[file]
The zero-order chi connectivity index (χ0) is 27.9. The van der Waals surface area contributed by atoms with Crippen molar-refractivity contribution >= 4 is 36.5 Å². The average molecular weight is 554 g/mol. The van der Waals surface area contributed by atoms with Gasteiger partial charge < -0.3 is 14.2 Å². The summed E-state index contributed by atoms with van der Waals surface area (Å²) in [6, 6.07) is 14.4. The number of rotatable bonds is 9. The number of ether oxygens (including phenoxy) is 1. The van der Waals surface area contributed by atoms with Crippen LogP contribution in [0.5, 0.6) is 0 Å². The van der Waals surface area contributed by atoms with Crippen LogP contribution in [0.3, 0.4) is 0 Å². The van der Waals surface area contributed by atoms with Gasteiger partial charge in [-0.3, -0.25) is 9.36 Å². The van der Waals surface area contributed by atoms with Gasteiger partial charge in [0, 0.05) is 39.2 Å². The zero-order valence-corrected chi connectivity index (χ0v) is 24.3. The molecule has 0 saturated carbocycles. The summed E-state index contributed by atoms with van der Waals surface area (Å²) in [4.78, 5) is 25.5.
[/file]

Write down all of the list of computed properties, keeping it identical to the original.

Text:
The zero-order chi connectivity index (χ0) is 27.9. The van der Waals surface area contributed by atoms with Crippen molar-refractivity contribution >= 4 is 36.5 Å². The average molecular weight is 554 g/mol. The van der Waals surface area contributed by atoms with Gasteiger partial charge < -0.3 is 14.2 Å². The summed E-state index contributed by atoms with van der Waals surface area (Å²) in [6, 6.07) is 14.4. The number of rotatable bonds is 9. The number of ether oxygens (including phenoxy) is 1. The van der Waals surface area contributed by atoms with Crippen LogP contribution in [0.5, 0.6) is 0 Å². The van der Waals surface area contributed by atoms with Crippen LogP contribution in [0.3, 0.4) is 0 Å². The van der Waals surface area contributed by atoms with Gasteiger partial charge in [-0.3, -0.25) is 9.36 Å². The van der Waals surface area contributed by atoms with Gasteiger partial charge in [0, 0.05) is 39.2 Å². The zero-order valence-corrected chi connectivity index (χ0v) is 24.3. The molecule has 0 saturated carbocycles. The summed E-state index contributed by atoms with van der Waals surface area (Å²) in [4.78, 5) is 25.5.